Whatever you choose - research all beforehand, to suit you - get it for the appropiate size of the tank. I would suggest ignoring the manufacturers reccomended tank size, as they tend to overestimate. Rather, go with gallons/liters per hour. For a tank your size, you want at least a 5x turnover rate in an hour - so around 300 g/h - but i would suggest doing a 7 - 10x turnover rate.

Edit... i would stay away from discus, they rather delicate and no offence, but when starting out its better to start with hardy fish... plus the tank size is a little too small for discus - many go with at least a 75g...
As for africans, they make a great looking tank in an intricate rock scape... but will not work with angels and rainbow....

Likewise, angels will not work well with the larger, active rainbows but will do well with the blue eyes, threadfins ect.

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60 gallon is a great size for a nice school of dwarf neon rainbows - I’ve kept them with pearl gouramis so I would expect them to do well with angels.

I agree 1000% - start off with some fish that are inexpensive and tough to kill, and try the challenging fish down the road when you’ve got the knowledge and experience to keep them alive. I know everyone wants to create their ideal tank right away, but that can be a super frustrating and costly experience. You’re presumably going to be keeping fish for many years so there’s time for you to learn the ropes first.
 

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Discussion Starter #7
60 gallon is a great size for a nice school of dwarf neon rainbows - I’ve kept them with pearl gouramis so I would expect them to do well with angels.

I agree 1000% - start off with some fish that are inexpensive and tough to kill, and try the challenging fish down the road when you’ve got the knowledge and experience to keep them alive. I know everyone wants to create their ideal tank right away, but that can be a super frustrating and costly experience. You’re presumably going to be keeping fish for many years so there’s time for you to learn the ropes first.
I found a good deal for 50 gallon tank would this still apply?

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Yep, they should be fine IMO. Just stock accordingly.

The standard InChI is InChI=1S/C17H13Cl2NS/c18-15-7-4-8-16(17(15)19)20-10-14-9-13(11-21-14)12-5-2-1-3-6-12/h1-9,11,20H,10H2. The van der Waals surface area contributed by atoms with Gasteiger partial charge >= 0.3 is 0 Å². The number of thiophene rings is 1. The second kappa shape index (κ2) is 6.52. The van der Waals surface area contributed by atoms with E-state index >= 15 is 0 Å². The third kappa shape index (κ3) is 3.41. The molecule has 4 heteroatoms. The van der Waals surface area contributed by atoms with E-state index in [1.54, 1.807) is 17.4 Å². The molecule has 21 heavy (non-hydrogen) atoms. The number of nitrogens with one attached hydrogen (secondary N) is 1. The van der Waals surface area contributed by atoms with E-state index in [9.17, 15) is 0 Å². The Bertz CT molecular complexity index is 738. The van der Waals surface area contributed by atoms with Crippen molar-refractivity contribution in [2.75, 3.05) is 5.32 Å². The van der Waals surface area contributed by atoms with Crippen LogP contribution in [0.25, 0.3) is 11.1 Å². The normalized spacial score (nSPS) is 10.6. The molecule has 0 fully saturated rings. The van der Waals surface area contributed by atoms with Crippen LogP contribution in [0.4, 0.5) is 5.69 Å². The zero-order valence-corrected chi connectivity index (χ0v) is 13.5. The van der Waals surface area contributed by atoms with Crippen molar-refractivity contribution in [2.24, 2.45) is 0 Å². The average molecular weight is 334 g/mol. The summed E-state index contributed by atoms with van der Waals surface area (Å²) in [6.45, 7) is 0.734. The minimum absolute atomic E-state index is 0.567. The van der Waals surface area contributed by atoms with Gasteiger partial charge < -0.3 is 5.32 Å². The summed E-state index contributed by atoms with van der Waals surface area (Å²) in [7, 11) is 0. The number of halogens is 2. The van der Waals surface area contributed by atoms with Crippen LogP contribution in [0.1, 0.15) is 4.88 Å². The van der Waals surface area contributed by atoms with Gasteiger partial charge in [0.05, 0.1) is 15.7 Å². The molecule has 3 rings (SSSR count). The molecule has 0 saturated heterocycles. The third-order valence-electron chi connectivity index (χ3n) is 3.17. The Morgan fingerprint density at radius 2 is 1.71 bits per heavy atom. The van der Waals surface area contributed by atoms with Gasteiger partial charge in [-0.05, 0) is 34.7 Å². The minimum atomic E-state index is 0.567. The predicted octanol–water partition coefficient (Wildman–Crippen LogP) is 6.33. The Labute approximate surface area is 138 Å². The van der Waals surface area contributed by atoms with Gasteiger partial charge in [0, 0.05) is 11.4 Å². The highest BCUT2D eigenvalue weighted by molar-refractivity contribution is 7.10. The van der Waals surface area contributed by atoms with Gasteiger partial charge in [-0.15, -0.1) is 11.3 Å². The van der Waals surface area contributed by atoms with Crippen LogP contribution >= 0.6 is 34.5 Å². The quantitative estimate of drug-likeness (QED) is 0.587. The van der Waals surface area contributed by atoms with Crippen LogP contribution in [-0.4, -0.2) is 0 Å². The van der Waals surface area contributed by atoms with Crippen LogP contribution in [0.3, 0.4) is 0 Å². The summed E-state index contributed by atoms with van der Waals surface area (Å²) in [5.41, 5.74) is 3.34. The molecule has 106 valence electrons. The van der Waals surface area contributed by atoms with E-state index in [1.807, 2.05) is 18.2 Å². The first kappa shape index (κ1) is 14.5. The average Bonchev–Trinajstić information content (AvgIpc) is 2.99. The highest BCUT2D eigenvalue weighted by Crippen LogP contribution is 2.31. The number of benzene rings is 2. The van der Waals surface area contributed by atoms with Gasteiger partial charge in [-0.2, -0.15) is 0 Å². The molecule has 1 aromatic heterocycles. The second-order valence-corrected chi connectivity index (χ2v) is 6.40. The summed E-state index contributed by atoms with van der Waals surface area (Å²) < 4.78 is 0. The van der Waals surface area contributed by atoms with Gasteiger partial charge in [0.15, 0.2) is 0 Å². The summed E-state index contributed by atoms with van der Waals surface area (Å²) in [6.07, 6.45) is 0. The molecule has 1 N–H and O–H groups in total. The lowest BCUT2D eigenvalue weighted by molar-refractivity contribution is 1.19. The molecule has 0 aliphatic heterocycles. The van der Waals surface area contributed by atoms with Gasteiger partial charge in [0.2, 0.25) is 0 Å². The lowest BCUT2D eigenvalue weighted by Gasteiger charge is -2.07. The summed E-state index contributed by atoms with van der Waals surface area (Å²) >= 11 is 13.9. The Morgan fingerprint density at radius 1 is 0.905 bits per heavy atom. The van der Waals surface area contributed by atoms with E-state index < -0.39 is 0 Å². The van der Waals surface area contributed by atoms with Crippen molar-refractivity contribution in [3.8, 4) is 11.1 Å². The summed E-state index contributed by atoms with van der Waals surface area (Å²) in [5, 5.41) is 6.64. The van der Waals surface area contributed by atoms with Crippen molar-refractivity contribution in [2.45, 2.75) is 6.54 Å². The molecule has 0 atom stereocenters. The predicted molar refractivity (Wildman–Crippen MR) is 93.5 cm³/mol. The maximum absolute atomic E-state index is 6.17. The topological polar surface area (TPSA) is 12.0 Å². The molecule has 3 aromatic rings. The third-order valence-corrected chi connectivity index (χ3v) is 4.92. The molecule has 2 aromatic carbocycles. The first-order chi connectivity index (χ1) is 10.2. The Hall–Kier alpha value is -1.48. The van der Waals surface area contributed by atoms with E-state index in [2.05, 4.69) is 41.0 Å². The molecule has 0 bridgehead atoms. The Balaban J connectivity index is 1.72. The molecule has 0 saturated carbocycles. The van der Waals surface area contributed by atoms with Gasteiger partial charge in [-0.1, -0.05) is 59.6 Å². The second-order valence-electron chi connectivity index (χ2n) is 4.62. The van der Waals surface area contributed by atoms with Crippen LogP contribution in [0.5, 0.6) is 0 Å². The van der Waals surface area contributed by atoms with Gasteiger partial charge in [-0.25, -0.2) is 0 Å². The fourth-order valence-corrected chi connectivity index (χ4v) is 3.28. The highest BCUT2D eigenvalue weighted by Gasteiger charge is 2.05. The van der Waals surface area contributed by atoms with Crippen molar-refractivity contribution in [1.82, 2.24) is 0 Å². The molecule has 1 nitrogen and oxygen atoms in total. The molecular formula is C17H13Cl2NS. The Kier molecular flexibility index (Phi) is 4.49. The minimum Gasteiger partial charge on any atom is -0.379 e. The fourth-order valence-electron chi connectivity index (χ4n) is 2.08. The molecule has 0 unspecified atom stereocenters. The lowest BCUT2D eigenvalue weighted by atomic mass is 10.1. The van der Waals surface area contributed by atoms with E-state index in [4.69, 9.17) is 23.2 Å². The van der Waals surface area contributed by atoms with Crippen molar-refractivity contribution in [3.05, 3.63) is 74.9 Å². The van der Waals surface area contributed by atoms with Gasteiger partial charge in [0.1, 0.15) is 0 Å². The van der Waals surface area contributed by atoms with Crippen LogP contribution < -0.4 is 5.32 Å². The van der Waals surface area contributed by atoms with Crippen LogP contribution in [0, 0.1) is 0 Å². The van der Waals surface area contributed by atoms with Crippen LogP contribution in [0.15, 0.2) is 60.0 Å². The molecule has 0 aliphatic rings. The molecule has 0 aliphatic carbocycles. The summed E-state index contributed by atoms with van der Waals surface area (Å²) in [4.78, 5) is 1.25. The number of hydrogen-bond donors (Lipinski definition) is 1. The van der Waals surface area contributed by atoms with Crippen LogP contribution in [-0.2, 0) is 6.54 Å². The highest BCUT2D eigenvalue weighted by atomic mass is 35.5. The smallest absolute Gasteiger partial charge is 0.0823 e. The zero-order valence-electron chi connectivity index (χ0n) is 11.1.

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A good idea would be to google aqadvisor and play around with that. That will give you a basic idea, and since their stocking is very conservative, which will work well until you get familar and then add a few more fish to suit. :)

For me, in a 50g... I'd go with:
- pair of angels (or a single, as a centerpiece)
- 12 rainbows (neon blues, or the other dwarf rainbows)
- a small pleco (like bristlenose, or a small group of otos)
- a small shoal of bottomdwellers (like 4-6, like panda cories...)

Might be overstocked according to aqadvisor, but you could just start out with half the amount of rainbows and add some more once the tank has established - and your familar with fish keeping.

(Im sure you understand where I'm coming from, its like starting out wanting to keep a rare carnivorous plant... many would suggest starting out with the easier to keep/ common plants)

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Discussion Starter #11
A good idea would be to google aqadvisor and play around with that. That will give you a basic idea, and since their stocking is very conservative, which will work well until you get familar and then add a few more fish to suit. :)

For me, in a 50g... I'd go with:
- pair of angels (or a single, as a centerpiece)
- 12 rainbows (neon blues, or the other dwarf rainbows)
- a small pleco (like bristlenose, or a small group of otos)
- a small shoal of bottomdwellers (like 4-6, like panda cories...)

Might be overstocked according to aqadvisor, but you could just start out with half the amount of rainbows and add some more once the tank has established - and your familar with fish keeping.

(Im sure you understand where I'm coming from, its like starting out wanting to keep a rare carnivorous plant... many would suggest starting out with the easier to keep/ common plants)

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Seems great. Thanks for that recommendation that website has helped me a lot.

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A good idea would be to google aqadvisor and play around with that. That will give you a basic idea, and since their stocking is very conservative, which will work well until you get familar and then add a few more fish to suit. :)